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Beyond the Blurb: On Critics and Criticism. Published by Cow Eye Press
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11/10/2005

Comments

M.R. Moore

Well, if that’s the only entry from Outside the Text that you saw fit to preserve, I’d say you’re right to concentrate your efforts on The Reading Experience. I’d be happy to read still more of your thoughtful comments on literature, your eloquent defense of the “merely literary”, and your continuing war on banal Tom Wolfe-style “realism”.

Because I have no interest in reading a fulmination on politics that ends in a call to insert books in orifices. It just goes to show that Allen Ginsberg died too soon to see the opening line of Howl vindicated as thoroughly as it has been by the politics of the last five years.

You can identify the victims of this madness fairly readily, as they are inevitably lobbing accusations of fanaticism at their foes. But I have to chuckle when I am accused (as I have been) of seeing the world in black and white, particularly when my accuser is utterly incapable of seeing even a hint of a silver lining (if you’ll excuse the mixed metaphor) in the overthrow of one of the worst mass murderers of the last quarter of the 20th Century. Of course, with accusers like this, you really can’t win. If you betray any hint of doubt about the war (cf. George Packer), then you’re just a wishy-washy neo-liberal taken in by neo-conservatives.

If some of us have gone over to the “other side”, however you choose to define it, it may be because years of defending the U.N. against the genuinely nutty John Boltons of the world suddenly seemed like wasted breath when we watched those blue-helmeted U.N. peacekeepers stand by and do nothing while Gen. Radko Mladic and his boys slaughtered thousands in Srebrenica.

Of course there are alternatives to war. The armies of the west can keep their hands clean, as they kept them clean in Rwanda, as they are keeping them clean in Darfur. In these cases clean hands have come at the cost of over a million murdered, untold number of women raped, and more horror stories than anyone could or would want to record.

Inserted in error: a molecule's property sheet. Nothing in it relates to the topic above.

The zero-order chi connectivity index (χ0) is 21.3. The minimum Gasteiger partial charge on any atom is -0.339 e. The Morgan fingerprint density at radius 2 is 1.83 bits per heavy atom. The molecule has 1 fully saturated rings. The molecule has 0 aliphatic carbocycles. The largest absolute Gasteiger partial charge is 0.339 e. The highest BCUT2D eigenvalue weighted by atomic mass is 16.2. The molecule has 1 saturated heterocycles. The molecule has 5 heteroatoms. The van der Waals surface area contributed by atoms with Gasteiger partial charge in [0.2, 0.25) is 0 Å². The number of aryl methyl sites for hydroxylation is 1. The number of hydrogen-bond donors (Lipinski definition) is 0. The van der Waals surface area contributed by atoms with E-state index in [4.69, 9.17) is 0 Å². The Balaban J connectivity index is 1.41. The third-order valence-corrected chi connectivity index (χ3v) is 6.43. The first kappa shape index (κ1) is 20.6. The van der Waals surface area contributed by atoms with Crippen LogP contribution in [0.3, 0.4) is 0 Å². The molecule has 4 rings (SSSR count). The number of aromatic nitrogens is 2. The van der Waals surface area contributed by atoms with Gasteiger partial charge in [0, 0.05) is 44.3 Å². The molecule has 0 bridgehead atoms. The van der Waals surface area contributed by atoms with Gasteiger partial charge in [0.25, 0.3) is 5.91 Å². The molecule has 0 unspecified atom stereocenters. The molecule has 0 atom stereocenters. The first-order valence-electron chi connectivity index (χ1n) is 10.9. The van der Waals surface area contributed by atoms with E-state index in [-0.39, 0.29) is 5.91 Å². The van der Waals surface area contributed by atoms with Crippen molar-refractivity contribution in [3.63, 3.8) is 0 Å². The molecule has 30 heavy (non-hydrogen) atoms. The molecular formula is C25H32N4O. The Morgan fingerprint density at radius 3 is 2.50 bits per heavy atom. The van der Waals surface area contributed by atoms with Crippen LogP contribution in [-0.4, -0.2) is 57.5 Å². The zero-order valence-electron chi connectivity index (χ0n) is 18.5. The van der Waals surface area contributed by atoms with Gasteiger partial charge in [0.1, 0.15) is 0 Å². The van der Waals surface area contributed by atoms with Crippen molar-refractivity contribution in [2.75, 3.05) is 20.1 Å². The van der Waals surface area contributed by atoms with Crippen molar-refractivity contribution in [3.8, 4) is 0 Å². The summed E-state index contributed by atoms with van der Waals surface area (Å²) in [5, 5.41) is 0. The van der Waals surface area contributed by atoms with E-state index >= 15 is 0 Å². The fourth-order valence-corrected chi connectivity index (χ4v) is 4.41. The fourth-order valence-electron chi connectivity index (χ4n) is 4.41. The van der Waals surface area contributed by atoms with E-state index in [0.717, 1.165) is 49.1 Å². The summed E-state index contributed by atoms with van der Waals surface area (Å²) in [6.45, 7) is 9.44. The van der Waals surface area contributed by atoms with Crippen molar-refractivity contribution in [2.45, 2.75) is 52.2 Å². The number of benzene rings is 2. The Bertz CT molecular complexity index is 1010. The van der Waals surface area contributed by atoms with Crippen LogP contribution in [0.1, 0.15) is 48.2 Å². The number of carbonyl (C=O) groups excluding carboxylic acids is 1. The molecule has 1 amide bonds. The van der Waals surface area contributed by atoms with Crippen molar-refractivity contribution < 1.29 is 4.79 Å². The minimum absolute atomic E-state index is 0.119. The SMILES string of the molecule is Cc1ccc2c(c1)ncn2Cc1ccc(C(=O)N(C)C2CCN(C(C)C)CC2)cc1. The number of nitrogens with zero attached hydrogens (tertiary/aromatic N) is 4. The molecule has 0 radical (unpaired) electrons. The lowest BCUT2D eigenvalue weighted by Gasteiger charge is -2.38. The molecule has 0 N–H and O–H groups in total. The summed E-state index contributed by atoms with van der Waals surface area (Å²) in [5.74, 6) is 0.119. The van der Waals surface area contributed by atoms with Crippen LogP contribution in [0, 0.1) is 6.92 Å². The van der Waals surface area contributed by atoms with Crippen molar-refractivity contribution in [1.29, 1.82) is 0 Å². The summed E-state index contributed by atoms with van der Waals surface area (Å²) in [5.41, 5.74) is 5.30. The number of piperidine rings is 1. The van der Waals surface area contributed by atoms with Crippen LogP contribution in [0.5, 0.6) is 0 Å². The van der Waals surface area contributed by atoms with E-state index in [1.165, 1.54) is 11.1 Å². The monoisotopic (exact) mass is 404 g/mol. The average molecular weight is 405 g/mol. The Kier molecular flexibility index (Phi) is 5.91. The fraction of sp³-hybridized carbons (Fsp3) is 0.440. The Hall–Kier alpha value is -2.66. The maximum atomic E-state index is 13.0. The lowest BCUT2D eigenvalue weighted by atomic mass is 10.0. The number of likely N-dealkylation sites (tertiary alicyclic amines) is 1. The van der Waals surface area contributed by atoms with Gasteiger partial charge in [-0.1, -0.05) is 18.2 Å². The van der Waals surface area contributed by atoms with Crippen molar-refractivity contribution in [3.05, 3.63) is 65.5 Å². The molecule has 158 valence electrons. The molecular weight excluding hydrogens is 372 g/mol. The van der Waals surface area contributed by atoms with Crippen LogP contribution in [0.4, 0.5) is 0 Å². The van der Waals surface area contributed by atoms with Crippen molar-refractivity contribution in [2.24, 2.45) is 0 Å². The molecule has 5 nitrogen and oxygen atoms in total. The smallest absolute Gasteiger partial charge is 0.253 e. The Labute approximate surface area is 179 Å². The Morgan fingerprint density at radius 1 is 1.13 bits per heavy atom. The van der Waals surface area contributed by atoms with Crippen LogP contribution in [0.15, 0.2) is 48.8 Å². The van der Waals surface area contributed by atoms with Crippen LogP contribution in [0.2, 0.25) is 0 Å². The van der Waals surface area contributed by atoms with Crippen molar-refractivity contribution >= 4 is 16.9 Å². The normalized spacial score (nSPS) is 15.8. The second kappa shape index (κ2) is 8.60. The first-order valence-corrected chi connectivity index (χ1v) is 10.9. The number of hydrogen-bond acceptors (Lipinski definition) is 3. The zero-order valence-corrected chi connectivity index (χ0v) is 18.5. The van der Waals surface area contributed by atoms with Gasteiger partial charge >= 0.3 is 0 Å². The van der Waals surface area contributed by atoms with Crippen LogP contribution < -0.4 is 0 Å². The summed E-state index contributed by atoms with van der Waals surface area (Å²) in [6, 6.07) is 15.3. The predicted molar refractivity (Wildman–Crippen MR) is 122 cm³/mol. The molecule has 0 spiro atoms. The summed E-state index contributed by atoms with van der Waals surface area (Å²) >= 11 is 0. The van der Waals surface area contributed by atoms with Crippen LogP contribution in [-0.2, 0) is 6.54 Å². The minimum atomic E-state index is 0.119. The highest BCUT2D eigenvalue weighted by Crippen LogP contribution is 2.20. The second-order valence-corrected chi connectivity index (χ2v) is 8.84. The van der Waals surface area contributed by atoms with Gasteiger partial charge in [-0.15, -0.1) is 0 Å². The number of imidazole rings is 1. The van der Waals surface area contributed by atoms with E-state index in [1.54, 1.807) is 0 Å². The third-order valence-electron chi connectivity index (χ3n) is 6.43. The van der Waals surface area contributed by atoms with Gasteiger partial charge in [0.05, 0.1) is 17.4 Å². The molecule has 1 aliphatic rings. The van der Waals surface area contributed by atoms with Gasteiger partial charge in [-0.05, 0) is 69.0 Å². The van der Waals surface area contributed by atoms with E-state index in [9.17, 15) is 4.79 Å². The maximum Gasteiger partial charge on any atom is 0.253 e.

And no, Iraq under Saddam Hussein was not Rwanda. (This is cold comfort to hundreds of thousands tortured, raped, and murdered, but it is a valid point.) I realize your essay on Berman’s book does not address these other foreign policy catastrophes. However, as an intellectual exercise, as proof of the seriousness with which you take the world’s problems, perhaps you would like to share with us your solution. What would you have done? Have you come up with a third way, between military action and inaction? What would have prevented Hutu militias from slaughtering a million Tutsis? Please be specific, and please cite a successful example of the tactic you advocate.

As for me, the only solution I can imagine would have been to send in thousands of troops. Tens of thousands. Hundreds, maybe thousands of them would have been killed. And they would have killed tens, maybe hundreds of thousands of Africans. Would this have been an acceptable alternative to genocide? Or just a racist, imperialist war?

I realize that if my “solution” had been implemented I would have had blood on my hands. They are already comprehensively stained. As are those of anyone who advocated leaving Saddam Hussein in power. If you can tell me how you would have kept yours spotless, please let me in on the secret. I’d really like to be one of the good guys, too.

Dan Green

"perhaps you would like to share with us your solution. What would you have done? Have you come up with a third way, between military action and inaction?"

On Rwanda specifically, I think a concerted effort to get the United Nations to authorize military action would have been appropriate. If that proved impossible, an alliance of many willing nations to provide military resources would have been acceptable. Military action by the United States alone would have been morally justified but otherwise unfeasible and undesirable. Unilateral military action of this sort would have ultimately been an invitation to mischief by irresponsible administrations such as the one currently in power. As it turned out, the Bush administration didn't need an invitation, but providing it with even more excuses would be deadly. I am not in favor of unilateral American military action except in true cases of self-defense, although I am willing to see the U.S. join in on international efforts to intervene in particularly heinous examples of thuggery.